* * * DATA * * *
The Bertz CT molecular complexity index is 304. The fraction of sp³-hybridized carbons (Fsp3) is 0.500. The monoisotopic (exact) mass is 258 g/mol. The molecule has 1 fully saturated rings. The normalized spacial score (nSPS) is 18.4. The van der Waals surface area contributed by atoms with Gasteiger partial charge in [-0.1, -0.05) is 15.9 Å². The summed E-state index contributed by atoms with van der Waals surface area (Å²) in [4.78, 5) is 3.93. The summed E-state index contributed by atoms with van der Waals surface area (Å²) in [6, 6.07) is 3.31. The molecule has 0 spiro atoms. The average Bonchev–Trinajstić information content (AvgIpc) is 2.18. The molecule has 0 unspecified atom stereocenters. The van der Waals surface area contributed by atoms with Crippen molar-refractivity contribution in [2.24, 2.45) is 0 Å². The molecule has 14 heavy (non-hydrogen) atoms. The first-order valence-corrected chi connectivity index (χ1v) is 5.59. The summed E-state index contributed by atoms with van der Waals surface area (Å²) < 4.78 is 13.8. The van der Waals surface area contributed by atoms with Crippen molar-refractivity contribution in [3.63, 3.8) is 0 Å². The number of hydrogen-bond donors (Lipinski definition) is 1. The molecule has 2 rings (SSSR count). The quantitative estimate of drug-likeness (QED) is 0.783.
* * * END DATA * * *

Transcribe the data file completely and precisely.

The Bertz CT molecular complexity index is 304. The fraction of sp³-hybridized carbons (Fsp3) is 0.500. The monoisotopic (exact) mass is 258 g/mol. The molecule has 1 fully saturated rings. The normalized spacial score (nSPS) is 18.4. The van der Waals surface area contributed by atoms with Gasteiger partial charge in [-0.1, -0.05) is 15.9 Å². The summed E-state index contributed by atoms with van der Waals surface area (Å²) in [4.78, 5) is 3.93. The summed E-state index contributed by atoms with van der Waals surface area (Å²) in [6, 6.07) is 3.31. The molecule has 0 spiro atoms. The average Bonchev–Trinajstić information content (AvgIpc) is 2.18. The molecule has 0 unspecified atom stereocenters. The van der Waals surface area contributed by atoms with Crippen molar-refractivity contribution in [2.24, 2.45) is 0 Å². The molecule has 14 heavy (non-hydrogen) atoms. The first-order valence-corrected chi connectivity index (χ1v) is 5.59. The summed E-state index contributed by atoms with van der Waals surface area (Å²) < 4.78 is 13.8. The van der Waals surface area contributed by atoms with Crippen molar-refractivity contribution in [3.63, 3.8) is 0 Å². The number of hydrogen-bond donors (Lipinski definition) is 1. The molecule has 2 rings (SSSR count). The quantitative estimate of drug-likeness (QED) is 0.783.